Aga.Elliott's blog

Monday, 11 January, 2021
“Locked On” - the famous Wapiti Lake pack tracking their prey. 30x40 oil on stretched linen, complete and submitted for the David Shepherd Wildlife Artist of the Year competition. The Wolf pack, led by the alpha female, travel single-file through the deep snow to save energy. Wolves walking in a single-file line through deep snow is a classic example of how they are able to use weather conditions to their advantage while hunting much larger prey. The behavior of the Wolf pack is family-oriented and cooperative, and not a dominance hierarchy.I am so happy and proud to announce that...
Sunday, 3 January, 2021
“Kissed by the Sun”, the second painting in my collection "Stop the War on Wildlife" is finished and available. For the thousands of captive-bred African lions, their life of suffering begins shortly after birth. Before becoming a trophy, lions are bred and raised on breeding farms where cubs are removed from their mothers and used as photo props for tourists, or raised by volunteers who mistakenly believe they are contributing to the conservation of lions in the wild. The cubs are frequently ill due to stress brought on by constant contact with humans, poor nutrition,...
Sunday, 3 January, 2021
Every day I come across articles about people deciding which animals should be included in the Endangered Species List and which ones shouldn’t. What gives us the right to decide? Every species, and every individual animal, is part of an ecosystem at a micro and macro level, and needs our protection and stewardship. Humans systematically wiped out wolves in North America, only to reintroduce them to Yellowstone National Park once we became more “educated”. But the slaughter of wolves continues outside of our fake protective boundaries.Why does anyone feel the need...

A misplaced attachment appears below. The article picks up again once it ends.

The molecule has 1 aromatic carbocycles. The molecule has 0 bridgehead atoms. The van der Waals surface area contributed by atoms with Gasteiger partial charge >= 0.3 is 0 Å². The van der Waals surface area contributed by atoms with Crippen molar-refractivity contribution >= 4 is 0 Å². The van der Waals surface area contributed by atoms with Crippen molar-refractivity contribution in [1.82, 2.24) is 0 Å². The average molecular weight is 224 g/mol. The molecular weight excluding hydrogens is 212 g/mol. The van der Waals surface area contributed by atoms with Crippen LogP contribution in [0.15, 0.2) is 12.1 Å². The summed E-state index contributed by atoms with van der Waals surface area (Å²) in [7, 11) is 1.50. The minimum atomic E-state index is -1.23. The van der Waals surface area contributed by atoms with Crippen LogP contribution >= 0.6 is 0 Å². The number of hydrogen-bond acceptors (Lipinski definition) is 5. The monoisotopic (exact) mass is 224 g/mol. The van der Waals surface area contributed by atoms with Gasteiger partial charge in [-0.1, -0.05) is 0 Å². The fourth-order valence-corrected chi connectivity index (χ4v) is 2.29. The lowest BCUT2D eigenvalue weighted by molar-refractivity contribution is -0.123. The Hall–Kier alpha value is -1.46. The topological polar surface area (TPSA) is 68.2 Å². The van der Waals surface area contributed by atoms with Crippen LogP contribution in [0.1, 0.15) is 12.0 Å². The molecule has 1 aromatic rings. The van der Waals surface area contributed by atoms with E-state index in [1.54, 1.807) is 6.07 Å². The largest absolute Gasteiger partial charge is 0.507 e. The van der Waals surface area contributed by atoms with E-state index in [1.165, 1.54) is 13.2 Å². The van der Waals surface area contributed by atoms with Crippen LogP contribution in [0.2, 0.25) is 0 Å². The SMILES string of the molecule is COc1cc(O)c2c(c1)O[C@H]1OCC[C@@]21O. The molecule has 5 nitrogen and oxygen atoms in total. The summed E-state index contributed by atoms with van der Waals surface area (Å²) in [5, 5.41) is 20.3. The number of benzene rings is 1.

Sunday, 3 January, 2021
Elk are aslo called wapiti, a Native American word that means "light-colored deer". During the late summer breeding season the bugling of bull elk echoes through the mountains. These powerful animals strip the velvet off their new antlers using them in violent clashes that determine who gets to mate with whom. Males with the bigger antlers, typically older animals, usually win these battles.This painting is up for an auction to raise funds for Mount Evans Home Health Care and Hospice in Evergreen, CO.
Sunday, 3 January, 2021
This "little" guy captured my heart a few years ago, while driving through South Dakota. His sadness was quite disturbing...he, amongst other beautiful animals, was subjected to being a resident of a drive-thru wildlife park."Longing for the Forest", 9x12, oil on canvas panel.